Ally Winning, European Editor, PSD
The UK’s electric vehicle sector has been given a major boost as the energy regulator Ofgem announced a £300m investment in electric infrastructure. The investment is part of a potential award of £40bn by the UK government to upgrade the UK’s electricity distribution network in preparation for a zero carbon future. The £300m will be provided to over 200 projects that are low carbon and target transport and heating applications. These will include 1,800 fast charging stations in motorway service stations and key trunk roads, along with 1750 more charging points in towns and cities around the country.
The UK government is committed to stopping the sale of petrol and diesel engined vehicles by 2030 and hybrid vehicles by 2035. In the lead up to that switch, the UK’s cables, substations and other infrastructure will require a massive upgrade to support it. To facilitate the upgrade, the government has allocated the £40bn fund to be allocated through energy regulator Ofgem. 204 net zero projects worth £300.5 million have currently been chosen from across England, Scotland and Wales. All of the projects will start this year. The money will also be used to open up local electricity grids to take on more low carbon generation.
Cities and towns around the UK will receive increased network capacity to support more fast charge points, and increased renewable electricity generation, as well as more electric heating for homes and businesses. The investment also covers rural areas with charging points for commuters at train stations in North and Mid Wales and the electrification of the Windermere ferry.
Ofgem research has discovered that up to 36% of households who are not considering switching to EVs because of a lack of charging points near their home. The installation of an extensive motorway charging network along with more charging points in cities and train stations will help address that ‘range anxiety’. Talking about the awards, Jonathan Brearley, chief executive of Ofgem said, “These projects will support the rapid take up of electric vehicles which will be vital if Britain is to hit its climate change targets. Drivers need to be confident that they can charge their car quickly when they need to. Tripling the number of public charge points will give drivers more options for longer journeys”.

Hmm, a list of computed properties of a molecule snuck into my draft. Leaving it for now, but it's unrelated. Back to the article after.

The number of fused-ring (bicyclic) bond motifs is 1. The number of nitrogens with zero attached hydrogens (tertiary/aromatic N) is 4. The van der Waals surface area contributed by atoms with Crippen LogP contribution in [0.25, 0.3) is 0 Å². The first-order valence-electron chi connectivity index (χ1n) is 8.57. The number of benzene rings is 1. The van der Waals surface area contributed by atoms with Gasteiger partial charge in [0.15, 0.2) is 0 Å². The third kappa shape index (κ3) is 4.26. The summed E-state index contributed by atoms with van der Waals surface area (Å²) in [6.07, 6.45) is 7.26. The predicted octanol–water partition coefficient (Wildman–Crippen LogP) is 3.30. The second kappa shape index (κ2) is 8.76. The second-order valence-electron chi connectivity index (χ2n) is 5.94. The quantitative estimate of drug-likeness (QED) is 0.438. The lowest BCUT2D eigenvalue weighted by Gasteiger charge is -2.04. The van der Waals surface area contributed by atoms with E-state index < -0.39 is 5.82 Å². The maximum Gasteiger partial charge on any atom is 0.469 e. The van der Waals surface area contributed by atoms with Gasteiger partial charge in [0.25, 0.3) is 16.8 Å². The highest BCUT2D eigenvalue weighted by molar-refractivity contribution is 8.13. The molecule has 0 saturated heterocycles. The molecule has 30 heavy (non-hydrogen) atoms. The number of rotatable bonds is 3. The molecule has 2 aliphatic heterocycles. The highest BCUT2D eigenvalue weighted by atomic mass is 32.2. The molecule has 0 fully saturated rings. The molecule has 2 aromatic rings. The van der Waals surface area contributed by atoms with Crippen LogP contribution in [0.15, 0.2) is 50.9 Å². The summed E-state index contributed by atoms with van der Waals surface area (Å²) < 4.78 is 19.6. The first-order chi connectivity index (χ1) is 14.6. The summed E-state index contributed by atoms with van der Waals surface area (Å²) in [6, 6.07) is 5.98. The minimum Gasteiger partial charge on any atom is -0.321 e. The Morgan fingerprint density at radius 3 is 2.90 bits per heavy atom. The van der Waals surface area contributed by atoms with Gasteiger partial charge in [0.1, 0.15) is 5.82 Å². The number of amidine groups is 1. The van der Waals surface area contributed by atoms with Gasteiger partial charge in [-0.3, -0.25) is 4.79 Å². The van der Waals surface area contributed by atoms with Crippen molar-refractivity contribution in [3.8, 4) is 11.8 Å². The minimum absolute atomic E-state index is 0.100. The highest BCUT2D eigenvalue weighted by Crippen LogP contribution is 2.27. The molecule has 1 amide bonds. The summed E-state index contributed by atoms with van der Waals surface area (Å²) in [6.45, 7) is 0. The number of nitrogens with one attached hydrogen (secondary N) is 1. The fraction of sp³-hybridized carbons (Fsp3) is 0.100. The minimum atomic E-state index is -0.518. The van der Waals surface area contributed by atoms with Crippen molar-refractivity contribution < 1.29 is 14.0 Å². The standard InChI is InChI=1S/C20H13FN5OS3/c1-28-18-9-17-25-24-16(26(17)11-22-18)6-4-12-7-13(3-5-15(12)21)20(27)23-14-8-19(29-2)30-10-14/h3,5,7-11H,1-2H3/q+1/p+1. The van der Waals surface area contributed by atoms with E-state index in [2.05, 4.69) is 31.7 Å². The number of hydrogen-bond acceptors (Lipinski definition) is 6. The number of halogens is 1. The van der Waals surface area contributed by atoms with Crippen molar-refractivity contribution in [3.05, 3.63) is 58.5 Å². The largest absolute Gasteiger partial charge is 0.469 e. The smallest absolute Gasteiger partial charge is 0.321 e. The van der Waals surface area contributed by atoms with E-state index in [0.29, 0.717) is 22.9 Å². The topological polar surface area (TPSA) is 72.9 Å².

In February this year, Ofgem, the Energy Networks Association and each of the Distribution Network Operators (DNOs) launched a call for evidence for energy networks to come forward with projects that could help Britain reach net zero emissions faster and support the economy as the country comes out of the pandemic. Up to £10 billion worth of projects could be in the pipeline. There is no limit on the additional funding that could be provided, subject only to companies making good business cases. Ofgem has committed to working with companies and stakeholders to streamline its processes so that companies get funding without delay.